By far the coolest new feature that Tweetie 2 offers is the ability to completely customize/update your tweet at whim. Tweetie 2 acts as an independent application, meaning that it allows the user to create, edit, and delete their tweets all within the client itself. Want to add a URL or photo to your latest tweet? It's as simple as tapping "add photo". You won't have to hassle with opening up Safari and copying image codes or long URLs, now that you can simply copy and paste directly into the comment area. Tweetie 2 gives the user full control over their tweets, allowing you to quote, translate, and even email your tweets to friends and followers — oh yeah, and you can edit your Twitter account profile too!
Another nifty thing that Tweetie 2 offers is full persistence. Let's say you get a phone call while you're tweeting it up. You can close out of the app and answer your call, and when you open the application back up continue tweeting right from where you left off. To tweet now, or tweet later? It's ultimately your call.
Tweetie 2 is chock-full of new features, most of which you probably won't realize are there until you've been using the app for more than a week.
Keep in mind that Tweetie 2 is a standalone purchase, and will set you iPhone tweeters back a whopping $2.99 — a small price to pay for the updated mobile-tweeting experience.
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A network security guy looking in to some recent cyber-crime found out something interesting: it turns out a botnet was being controlled through Twitter. Finally, it turns out, someone is getting some work done on the popular social networking service.
Twitter was being used as a message relay station to the botnets. So the few hundred infected computers were set up to surreptitiously read the Twitter tweets. The tweets were garbled code, that only the malware would understand.
The botnet was a fairly nefarious one: it would search host's computers for banking password. Remember folks: do at least monthly malware scans with effective programs (personally, I recommend Malwarebytes Antimalware scan or Dr.Web) to make sure you are hosting tons of trojans and other nasty stuff.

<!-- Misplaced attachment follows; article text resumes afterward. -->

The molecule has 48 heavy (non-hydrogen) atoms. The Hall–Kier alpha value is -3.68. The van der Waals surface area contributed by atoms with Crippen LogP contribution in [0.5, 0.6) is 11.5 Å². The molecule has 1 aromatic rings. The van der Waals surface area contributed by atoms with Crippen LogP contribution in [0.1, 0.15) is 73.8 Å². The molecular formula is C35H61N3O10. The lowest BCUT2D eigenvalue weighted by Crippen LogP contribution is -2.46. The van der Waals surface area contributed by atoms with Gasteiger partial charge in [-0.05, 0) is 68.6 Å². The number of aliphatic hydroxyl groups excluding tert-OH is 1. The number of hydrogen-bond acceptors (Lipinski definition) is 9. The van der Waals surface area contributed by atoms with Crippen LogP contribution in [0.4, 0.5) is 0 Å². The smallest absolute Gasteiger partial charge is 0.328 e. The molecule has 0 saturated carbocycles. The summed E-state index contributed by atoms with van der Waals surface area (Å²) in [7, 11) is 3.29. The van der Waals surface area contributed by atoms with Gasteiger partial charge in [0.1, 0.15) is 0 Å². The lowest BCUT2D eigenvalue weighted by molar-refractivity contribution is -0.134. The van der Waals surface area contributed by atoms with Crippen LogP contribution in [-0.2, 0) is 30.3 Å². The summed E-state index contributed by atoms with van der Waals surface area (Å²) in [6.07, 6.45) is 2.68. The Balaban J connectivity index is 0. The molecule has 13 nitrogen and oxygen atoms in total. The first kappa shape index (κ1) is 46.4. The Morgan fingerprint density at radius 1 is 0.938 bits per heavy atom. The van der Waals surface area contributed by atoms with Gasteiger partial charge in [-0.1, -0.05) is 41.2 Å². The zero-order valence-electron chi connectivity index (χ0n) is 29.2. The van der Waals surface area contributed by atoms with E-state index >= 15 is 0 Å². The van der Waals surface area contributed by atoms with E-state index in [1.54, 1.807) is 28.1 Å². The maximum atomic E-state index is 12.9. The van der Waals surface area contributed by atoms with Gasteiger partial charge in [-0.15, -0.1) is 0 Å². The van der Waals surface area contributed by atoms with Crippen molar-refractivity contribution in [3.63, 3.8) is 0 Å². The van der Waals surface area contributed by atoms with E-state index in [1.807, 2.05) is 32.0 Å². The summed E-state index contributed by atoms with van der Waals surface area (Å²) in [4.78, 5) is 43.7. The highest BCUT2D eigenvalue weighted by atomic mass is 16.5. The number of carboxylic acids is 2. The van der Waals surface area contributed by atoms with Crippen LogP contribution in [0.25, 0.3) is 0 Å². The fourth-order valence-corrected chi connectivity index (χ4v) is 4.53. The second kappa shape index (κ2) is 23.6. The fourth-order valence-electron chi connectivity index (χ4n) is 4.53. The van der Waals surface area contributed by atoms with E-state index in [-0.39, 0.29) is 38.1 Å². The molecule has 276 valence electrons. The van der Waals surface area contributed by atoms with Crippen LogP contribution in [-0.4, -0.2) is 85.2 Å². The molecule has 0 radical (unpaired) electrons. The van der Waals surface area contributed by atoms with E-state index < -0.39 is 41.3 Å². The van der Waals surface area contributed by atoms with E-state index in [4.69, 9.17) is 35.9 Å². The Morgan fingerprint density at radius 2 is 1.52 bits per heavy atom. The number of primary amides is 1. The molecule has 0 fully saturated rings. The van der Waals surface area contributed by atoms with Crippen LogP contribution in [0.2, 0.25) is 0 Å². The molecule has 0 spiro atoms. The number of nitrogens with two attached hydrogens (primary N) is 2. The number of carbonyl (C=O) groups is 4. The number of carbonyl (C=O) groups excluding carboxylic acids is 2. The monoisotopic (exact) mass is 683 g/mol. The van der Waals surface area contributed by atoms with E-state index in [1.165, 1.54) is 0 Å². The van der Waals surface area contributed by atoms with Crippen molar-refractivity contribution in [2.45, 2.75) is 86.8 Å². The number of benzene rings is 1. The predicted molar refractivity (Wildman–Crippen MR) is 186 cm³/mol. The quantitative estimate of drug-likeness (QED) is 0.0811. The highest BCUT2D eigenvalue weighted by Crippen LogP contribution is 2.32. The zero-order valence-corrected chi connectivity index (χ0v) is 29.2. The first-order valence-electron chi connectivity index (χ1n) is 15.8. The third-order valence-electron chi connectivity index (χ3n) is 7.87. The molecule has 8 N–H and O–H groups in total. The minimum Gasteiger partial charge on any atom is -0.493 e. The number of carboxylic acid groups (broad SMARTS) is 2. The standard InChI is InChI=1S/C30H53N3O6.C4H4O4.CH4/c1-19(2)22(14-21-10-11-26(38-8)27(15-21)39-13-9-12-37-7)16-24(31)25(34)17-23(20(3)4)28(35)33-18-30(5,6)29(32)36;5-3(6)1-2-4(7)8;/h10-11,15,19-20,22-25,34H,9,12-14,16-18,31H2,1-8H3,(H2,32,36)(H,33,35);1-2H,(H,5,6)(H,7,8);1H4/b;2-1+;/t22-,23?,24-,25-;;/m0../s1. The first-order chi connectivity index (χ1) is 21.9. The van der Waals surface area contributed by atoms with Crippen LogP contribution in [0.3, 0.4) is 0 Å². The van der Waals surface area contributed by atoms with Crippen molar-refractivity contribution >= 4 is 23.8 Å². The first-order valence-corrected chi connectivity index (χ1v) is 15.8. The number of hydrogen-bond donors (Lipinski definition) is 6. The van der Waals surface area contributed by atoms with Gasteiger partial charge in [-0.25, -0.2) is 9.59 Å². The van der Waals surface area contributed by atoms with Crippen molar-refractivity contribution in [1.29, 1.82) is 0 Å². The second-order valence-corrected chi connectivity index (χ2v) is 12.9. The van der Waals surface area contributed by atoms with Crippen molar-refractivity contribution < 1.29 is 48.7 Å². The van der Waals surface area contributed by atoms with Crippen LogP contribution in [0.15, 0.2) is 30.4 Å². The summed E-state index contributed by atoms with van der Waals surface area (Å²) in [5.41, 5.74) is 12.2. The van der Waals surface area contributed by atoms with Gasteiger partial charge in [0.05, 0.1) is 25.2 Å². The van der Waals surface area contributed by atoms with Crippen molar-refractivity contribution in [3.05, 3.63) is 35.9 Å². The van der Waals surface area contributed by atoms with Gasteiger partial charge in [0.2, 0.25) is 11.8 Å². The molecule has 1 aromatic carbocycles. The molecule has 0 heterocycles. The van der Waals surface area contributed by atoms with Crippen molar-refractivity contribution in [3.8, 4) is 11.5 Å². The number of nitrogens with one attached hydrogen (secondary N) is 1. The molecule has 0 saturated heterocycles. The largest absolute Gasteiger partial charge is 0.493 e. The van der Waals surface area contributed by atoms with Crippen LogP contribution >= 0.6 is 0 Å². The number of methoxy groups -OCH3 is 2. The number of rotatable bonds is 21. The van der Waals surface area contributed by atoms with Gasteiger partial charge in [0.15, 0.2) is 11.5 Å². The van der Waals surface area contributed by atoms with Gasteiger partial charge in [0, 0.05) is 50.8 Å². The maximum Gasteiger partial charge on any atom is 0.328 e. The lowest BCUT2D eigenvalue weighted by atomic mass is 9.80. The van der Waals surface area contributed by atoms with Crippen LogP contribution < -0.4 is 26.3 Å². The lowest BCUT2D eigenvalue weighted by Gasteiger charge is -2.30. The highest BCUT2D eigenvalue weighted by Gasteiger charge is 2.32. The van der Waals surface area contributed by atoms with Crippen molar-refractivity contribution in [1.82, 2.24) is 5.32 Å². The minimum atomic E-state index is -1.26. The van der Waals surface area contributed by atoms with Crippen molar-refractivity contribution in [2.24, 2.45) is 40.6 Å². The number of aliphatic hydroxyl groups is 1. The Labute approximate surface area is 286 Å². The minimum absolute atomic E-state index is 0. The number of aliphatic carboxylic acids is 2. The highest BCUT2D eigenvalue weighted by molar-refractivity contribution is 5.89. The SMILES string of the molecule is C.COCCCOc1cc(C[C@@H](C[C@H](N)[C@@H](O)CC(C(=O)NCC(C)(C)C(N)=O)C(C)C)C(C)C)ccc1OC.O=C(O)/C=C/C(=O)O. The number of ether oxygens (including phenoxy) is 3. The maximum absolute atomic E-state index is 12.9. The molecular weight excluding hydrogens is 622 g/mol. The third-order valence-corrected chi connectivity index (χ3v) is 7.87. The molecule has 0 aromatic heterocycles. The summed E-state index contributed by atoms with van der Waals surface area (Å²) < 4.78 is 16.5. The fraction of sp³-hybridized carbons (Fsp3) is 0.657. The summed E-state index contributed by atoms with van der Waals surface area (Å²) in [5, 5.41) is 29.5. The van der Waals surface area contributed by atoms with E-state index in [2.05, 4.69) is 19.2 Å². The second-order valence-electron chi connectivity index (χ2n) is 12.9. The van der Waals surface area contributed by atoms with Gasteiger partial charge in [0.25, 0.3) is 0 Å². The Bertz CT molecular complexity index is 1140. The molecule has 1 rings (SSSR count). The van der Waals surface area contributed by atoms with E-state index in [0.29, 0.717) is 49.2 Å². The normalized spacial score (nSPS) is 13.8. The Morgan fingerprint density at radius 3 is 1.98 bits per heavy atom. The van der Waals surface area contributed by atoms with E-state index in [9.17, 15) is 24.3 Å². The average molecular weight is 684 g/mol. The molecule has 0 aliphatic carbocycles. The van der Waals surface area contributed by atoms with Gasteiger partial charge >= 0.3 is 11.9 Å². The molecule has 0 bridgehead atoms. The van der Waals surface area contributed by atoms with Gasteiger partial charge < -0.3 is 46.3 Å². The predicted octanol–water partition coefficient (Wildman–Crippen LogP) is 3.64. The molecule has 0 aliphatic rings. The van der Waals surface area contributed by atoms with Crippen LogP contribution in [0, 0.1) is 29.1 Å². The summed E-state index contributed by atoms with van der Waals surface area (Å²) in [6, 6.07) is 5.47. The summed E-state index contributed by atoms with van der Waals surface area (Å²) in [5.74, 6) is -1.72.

The security researcher got a hold of the Twitter overlords and had the account shut down. But Twitter is such a large service that it seems that it would be difficult to find the few Botnet Twitterers out of the all the regular, useful and socially redeeming Twitterer accounts.
802.11n draft with enhanced bandwidth management capabilities
Today ASUS announced the release of the RT-N16 wireless-N Gigabit router that emphasizes what ASUS calls the three "S's" - speed, simplicity and security. In addition to the wireless-N capabilities, the RT-N16 offers four Gigabit Ethernet ports and two USB ports for connecting printers and external storage devices.
The RT-N16 conforms to the latest 802.11n draft specs with a theoretical maximum throughput of 300Mbps and also is backward compatible with 802.11 b/g devices. The unit's powerful CPU and 128MB of memory help ensure it can handle multiple simultaneous networking tasks with no lag.
Management of the router is accomplished through the EZ UI graphical user interface that incorporates a host of different connectivity features under a single interface. Bandwidth management is handled using the EZQoS function where you can easily allocate bandwidth according to individual user needs. To support network usage of a shared printer, the EZ All-In-One Printer function allows multiple users to simultaneously access a printer and use its print and scan functions. The AiDisk feature allows users to easily set up file-sharing via the web in minutes.
The unit also offers security features through the WPS (Wi-Fi Protected Setup) interface that allows users to set up secure Wi-Fi Networks within minutes and lock down the network to prevent potential intrusion by unauthorized outsiders. In addition to NAT and stateful packet inspection features, users can choose from different encryption protocols including WEP, WPA-PSK, WPA2-PSK, WPA-Enterprise, WPA2-Enterprise and RADIUS.